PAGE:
Plastic-stuffed seabirds sound alarm call for Australian ocean health

What they found was shocking: in the 100 dead birds dissected this year, only four hadn’t swallowed any plastic. One bird had ingested more than 200 pieces of plastic, which is still not a record. Another had “only” eaten 125 pieces, but they were large, sharp fragments that weighed 35 grams – about 8 per cent of the bird’s body mass. It’s rare for the plastic to be intact enough to carry a label, but when it does, it often reveals an Australian brand.

Dr Lavers holds a live shearwater on Lord Howe Island last week.

Adult shearwaters fly over the Tasman Sea between Sydney and Brisbane and skim plastic off the ocean’s surface to bring back to chicks in their burrows on Lord Howe Island. “They feed the chicks via regurgitation, thinking they are bringing them squid, but they are lovingly feeding their chicks to death,” says Lavers.

Plastic being removed from a dead shearwater on Lord Howe Island.

Plastic being removed from a dead shearwater on Lord Howe Island. Credits:Jenn Lavers/Adrift Lab

The study’s 15-year data set shows variability from year to year but on average, the amount of ingested plastic has increased and the health and condition of birds has decreased. The young birds are smaller, have less body fat and in poorer condition, which stacks the odds against them in their long migration.


This year the plastic levels were exceptionally high, but it’s not clear why. Oceanographic conditions could be driving the change, or perhaps prey is scare and birds are desperate and willing to consume things they normally would not eat.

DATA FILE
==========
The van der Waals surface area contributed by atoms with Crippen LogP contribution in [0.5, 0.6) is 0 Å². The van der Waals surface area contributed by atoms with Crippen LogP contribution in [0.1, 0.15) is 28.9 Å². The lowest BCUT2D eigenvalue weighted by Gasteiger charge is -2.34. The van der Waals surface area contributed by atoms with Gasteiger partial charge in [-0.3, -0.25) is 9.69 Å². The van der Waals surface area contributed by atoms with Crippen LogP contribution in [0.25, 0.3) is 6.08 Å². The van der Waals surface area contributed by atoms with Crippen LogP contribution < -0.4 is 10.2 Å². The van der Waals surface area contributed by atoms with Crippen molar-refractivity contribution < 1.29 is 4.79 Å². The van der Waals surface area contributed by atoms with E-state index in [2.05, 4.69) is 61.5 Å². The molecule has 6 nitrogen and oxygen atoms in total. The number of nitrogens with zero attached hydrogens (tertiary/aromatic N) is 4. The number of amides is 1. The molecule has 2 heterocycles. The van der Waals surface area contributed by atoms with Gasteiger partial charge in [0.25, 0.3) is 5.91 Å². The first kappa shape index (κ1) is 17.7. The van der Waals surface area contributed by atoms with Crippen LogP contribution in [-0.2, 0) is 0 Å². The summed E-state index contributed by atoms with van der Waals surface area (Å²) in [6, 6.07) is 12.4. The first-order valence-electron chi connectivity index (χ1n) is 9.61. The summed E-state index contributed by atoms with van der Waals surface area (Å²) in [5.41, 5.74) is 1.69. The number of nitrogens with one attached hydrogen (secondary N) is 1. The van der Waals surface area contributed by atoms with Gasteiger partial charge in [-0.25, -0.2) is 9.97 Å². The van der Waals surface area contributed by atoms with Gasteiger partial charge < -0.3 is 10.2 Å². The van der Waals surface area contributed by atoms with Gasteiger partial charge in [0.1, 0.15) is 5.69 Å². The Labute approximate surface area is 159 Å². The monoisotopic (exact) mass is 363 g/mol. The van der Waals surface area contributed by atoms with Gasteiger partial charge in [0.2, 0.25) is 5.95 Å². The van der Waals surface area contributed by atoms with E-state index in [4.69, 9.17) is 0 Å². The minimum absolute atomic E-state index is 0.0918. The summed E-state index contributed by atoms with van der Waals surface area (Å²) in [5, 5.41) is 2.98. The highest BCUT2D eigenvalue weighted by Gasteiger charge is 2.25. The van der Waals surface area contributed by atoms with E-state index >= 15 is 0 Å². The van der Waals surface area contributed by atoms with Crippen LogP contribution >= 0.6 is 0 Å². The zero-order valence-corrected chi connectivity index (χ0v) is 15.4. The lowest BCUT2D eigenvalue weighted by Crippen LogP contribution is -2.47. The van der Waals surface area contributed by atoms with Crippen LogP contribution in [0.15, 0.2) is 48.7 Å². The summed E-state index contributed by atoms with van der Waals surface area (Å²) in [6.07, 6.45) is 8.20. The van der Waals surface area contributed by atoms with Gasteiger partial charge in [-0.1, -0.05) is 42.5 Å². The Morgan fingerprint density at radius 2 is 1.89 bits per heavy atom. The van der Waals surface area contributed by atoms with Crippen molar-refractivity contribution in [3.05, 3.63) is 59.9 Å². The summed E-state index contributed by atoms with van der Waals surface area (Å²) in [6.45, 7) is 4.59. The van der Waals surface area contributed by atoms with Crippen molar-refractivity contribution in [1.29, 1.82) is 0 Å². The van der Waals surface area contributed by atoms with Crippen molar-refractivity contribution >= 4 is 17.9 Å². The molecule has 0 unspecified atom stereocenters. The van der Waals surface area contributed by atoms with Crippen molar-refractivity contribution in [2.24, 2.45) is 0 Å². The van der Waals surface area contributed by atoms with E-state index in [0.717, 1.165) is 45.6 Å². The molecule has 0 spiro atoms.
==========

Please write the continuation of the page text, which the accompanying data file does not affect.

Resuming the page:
Globally, scientists still don’t understand why certain bird species will eat large amounts of plastic and others not at all.

Seabirds have an incredible sense of smell which guides them to fish, and the current theory is that over time plastics develop an algae-rich “biofilm” on the surface that emits the same chemical that is released by schooling fish.

This plastic has been in the ocean so long it no longer looks or smells like plastic, and wildlife assume it’s edible.

Lavers’ work takes a heavy emotional toll on her and her young colleagues. Plastics are all she reads, talks, studies and thinks about, she says: “I feel like I live, eat and breathe plastics.” And that makes it difficult to feel hopeful. When single-use plastics or balloons outdoors are banned, as they were in Victoria last year, people expect her to be elated.


But it’s not enough, she says. “We need the pace of positive change to match the pace of negative change of the birds. We as human society have always relied on seabirds as our sentinels. This 15-year data set is telling us what we need to know – plastic is up and their health down. At what point are we going to listen?”

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